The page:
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UTLs were used to determine whether whole animal acclimation had occurred in R. perrieri on heated settlement panels in the Antarctic. The panels were placed at 15m depth at two sites (South Cove and North Cove) near Rothera Research Station, Adelaide Island, Antarctic Peninsula (67.06861 S, 68.125 W). Heated and non-heated panels (one each of control, +1, +2) from the South Cove and North Cove sites colonised by R. perrieri were transferred to a 60 L jacketed tank with aerated sea water at the same temperature as the ambient sea water (0 degrees Celsius) and connected to a thermocirculator (Grant Instruments Ltd, Cambridge, UK). The temperature was raised at 1 degree Celsius h-1 with the temperature limit of each animal noted when they no longer responded to tactile stimuli. Funding was provided by the NERC grant NE/J007501/1.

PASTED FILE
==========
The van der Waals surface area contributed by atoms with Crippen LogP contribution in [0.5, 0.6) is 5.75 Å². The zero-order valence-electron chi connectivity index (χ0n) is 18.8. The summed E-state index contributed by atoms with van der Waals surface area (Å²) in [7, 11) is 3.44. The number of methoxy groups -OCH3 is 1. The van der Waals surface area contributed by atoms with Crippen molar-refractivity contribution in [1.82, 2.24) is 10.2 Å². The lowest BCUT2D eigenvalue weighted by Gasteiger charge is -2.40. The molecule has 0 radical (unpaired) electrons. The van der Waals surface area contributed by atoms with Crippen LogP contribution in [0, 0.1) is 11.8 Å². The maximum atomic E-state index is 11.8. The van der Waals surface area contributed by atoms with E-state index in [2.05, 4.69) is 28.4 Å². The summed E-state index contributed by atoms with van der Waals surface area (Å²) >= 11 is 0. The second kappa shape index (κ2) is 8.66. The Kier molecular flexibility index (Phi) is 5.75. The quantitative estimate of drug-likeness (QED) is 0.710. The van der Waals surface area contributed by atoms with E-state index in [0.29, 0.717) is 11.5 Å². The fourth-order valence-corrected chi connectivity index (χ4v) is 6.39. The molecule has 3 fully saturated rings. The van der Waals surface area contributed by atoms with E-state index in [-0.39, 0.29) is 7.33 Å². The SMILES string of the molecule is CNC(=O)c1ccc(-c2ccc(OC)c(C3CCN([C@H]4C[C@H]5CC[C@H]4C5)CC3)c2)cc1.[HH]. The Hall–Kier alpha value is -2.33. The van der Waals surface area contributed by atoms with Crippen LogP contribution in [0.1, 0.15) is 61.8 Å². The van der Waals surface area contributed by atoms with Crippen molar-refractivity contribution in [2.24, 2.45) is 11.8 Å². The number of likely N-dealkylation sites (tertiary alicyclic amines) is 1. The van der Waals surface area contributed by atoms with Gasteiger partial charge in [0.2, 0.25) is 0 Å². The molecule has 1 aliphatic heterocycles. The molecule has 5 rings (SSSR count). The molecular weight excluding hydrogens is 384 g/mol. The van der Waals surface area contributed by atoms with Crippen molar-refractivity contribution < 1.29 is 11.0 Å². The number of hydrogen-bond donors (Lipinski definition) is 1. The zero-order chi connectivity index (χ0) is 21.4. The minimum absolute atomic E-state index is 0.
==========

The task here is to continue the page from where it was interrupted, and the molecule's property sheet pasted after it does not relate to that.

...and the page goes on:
Three species of Antarctic marine invertebrate: Nacella concinna (limpet), Paraceradocus miersi (crustacean) and Sterechinus neumayeri (urchin) were subjected to three different rates of warming and a two month acclimation trial at 2 degrees Celsius. The rates of warming were 1 degree Celsius per hour, 1 degree Celsius per day and 1 degree Celsius per 3 days. Animals were evaluated to determine whether there was a universal stress response at the cellular level. Funding was provided from the BAS National Capability Grant, funded by the UKRI Natural Environment Research Council (NERC).